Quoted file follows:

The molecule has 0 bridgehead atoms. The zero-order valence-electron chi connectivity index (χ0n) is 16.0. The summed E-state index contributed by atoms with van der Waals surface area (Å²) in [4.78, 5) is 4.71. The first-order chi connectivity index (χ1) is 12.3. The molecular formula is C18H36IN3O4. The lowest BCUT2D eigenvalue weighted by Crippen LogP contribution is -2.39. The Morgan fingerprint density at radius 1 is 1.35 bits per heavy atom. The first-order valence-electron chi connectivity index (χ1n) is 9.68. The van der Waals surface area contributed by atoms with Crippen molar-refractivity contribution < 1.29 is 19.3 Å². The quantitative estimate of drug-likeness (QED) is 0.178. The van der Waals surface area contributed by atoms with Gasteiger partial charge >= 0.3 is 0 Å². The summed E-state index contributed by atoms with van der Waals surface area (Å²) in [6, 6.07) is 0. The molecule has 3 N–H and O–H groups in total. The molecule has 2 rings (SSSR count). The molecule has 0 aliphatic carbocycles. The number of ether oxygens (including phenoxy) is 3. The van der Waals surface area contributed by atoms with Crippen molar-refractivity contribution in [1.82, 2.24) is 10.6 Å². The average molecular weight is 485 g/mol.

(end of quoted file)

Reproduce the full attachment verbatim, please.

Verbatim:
The molecule has 0 bridgehead atoms. The zero-order valence-electron chi connectivity index (χ0n) is 16.0. The summed E-state index contributed by atoms with van der Waals surface area (Å²) in [4.78, 5) is 4.71. The first-order chi connectivity index (χ1) is 12.3. The molecular formula is C18H36IN3O4. The lowest BCUT2D eigenvalue weighted by Crippen LogP contribution is -2.39. The Morgan fingerprint density at radius 1 is 1.35 bits per heavy atom. The first-order valence-electron chi connectivity index (χ1n) is 9.68. The van der Waals surface area contributed by atoms with Crippen molar-refractivity contribution < 1.29 is 19.3 Å². The quantitative estimate of drug-likeness (QED) is 0.178. The van der Waals surface area contributed by atoms with Gasteiger partial charge >= 0.3 is 0 Å². The summed E-state index contributed by atoms with van der Waals surface area (Å²) in [6, 6.07) is 0. The molecule has 3 N–H and O–H groups in total. The molecule has 2 rings (SSSR count). The molecule has 0 aliphatic carbocycles. The number of ether oxygens (including phenoxy) is 3. The van der Waals surface area contributed by atoms with Crippen molar-refractivity contribution in [1.82, 2.24) is 10.6 Å². The average molecular weight is 485 g/mol.